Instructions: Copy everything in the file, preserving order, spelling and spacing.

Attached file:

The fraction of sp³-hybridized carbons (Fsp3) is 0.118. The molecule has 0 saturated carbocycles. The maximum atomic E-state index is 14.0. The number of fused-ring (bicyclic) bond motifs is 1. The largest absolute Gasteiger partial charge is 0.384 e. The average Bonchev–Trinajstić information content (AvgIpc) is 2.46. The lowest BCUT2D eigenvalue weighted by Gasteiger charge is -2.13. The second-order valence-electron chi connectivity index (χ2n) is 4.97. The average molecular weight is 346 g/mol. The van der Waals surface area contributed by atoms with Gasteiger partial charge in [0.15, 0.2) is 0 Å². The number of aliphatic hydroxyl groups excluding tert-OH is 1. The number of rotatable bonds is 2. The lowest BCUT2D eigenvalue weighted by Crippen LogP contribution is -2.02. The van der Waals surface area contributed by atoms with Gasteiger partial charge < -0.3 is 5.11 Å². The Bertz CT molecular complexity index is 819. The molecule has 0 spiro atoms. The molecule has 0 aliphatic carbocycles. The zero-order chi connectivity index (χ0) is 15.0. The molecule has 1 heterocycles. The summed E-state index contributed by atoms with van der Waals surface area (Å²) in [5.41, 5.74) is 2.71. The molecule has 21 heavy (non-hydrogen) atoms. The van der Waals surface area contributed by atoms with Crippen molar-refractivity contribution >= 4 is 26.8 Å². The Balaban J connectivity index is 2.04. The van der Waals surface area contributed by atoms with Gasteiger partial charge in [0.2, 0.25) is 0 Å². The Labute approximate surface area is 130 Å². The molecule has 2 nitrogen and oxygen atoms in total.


The fraction of sp³-hybridized carbons (Fsp3) is 0.118. The molecule has 0 saturated carbocycles. The maximum atomic E-state index is 14.0. The number of fused-ring (bicyclic) bond motifs is 1. The largest absolute Gasteiger partial charge is 0.384 e. The average Bonchev–Trinajstić information content (AvgIpc) is 2.46. The lowest BCUT2D eigenvalue weighted by Gasteiger charge is -2.13. The second-order valence-electron chi connectivity index (χ2n) is 4.97. The average molecular weight is 346 g/mol. The van der Waals surface area contributed by atoms with Gasteiger partial charge in [0.15, 0.2) is 0 Å². The number of aliphatic hydroxyl groups excluding tert-OH is 1. The number of rotatable bonds is 2. The lowest BCUT2D eigenvalue weighted by Crippen LogP contribution is -2.02. The van der Waals surface area contributed by atoms with Gasteiger partial charge < -0.3 is 5.11 Å². The Bertz CT molecular complexity index is 819. The molecule has 0 spiro atoms. The molecule has 0 aliphatic carbocycles. The zero-order chi connectivity index (χ0) is 15.0. The molecule has 1 heterocycles. The summed E-state index contributed by atoms with van der Waals surface area (Å²) in [5.41, 5.74) is 2.71. The molecule has 21 heavy (non-hydrogen) atoms. The van der Waals surface area contributed by atoms with Crippen molar-refractivity contribution >= 4 is 26.8 Å². The Balaban J connectivity index is 2.04. The van der Waals surface area contributed by atoms with Gasteiger partial charge in [0.2, 0.25) is 0 Å². The Labute approximate surface area is 130 Å². The molecule has 2 nitrogen and oxygen atoms in total.